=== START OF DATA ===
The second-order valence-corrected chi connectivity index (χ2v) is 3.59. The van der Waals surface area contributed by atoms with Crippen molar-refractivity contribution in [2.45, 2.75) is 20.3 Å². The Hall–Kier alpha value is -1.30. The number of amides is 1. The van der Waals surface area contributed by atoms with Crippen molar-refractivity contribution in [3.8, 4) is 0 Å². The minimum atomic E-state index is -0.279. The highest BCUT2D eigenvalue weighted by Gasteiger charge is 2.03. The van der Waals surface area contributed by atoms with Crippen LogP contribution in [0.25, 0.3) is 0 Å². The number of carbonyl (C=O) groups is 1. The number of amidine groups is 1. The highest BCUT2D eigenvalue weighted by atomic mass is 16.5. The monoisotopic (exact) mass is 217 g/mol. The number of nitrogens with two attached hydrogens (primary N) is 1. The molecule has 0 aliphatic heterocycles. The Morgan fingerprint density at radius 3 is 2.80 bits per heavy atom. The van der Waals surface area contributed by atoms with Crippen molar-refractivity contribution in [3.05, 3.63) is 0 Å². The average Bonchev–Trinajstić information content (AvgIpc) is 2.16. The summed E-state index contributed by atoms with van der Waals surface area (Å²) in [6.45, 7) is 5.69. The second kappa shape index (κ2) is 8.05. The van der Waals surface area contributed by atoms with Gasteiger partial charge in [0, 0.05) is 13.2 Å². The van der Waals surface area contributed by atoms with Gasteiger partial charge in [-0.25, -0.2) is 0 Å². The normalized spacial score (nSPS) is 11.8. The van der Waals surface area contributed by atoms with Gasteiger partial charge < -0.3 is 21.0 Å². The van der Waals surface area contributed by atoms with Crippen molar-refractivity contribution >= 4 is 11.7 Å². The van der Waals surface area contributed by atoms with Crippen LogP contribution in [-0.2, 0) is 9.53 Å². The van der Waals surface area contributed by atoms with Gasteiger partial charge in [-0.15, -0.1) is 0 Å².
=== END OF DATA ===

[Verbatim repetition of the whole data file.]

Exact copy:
The second-order valence-corrected chi connectivity index (χ2v) is 3.59. The van der Waals surface area contributed by atoms with Crippen molar-refractivity contribution in [2.45, 2.75) is 20.3 Å². The Hall–Kier alpha value is -1.30. The number of amides is 1. The van der Waals surface area contributed by atoms with Crippen molar-refractivity contribution in [3.8, 4) is 0 Å². The minimum atomic E-state index is -0.279. The highest BCUT2D eigenvalue weighted by Gasteiger charge is 2.03. The van der Waals surface area contributed by atoms with Crippen LogP contribution in [0.25, 0.3) is 0 Å². The number of carbonyl (C=O) groups is 1. The number of amidine groups is 1. The highest BCUT2D eigenvalue weighted by atomic mass is 16.5. The monoisotopic (exact) mass is 217 g/mol. The number of nitrogens with two attached hydrogens (primary N) is 1. The molecule has 0 aliphatic heterocycles. The Morgan fingerprint density at radius 3 is 2.80 bits per heavy atom. The van der Waals surface area contributed by atoms with Crippen molar-refractivity contribution in [3.05, 3.63) is 0 Å². The average Bonchev–Trinajstić information content (AvgIpc) is 2.16. The summed E-state index contributed by atoms with van der Waals surface area (Å²) in [6.45, 7) is 5.69. The second kappa shape index (κ2) is 8.05. The van der Waals surface area contributed by atoms with Gasteiger partial charge in [0, 0.05) is 13.2 Å². The van der Waals surface area contributed by atoms with Gasteiger partial charge in [-0.25, -0.2) is 0 Å². The normalized spacial score (nSPS) is 11.8. The van der Waals surface area contributed by atoms with Gasteiger partial charge < -0.3 is 21.0 Å². The van der Waals surface area contributed by atoms with Crippen molar-refractivity contribution >= 4 is 11.7 Å². The van der Waals surface area contributed by atoms with Crippen LogP contribution in [-0.2, 0) is 9.53 Å². The van der Waals surface area contributed by atoms with Gasteiger partial charge in [-0.15, -0.1) is 0 Å².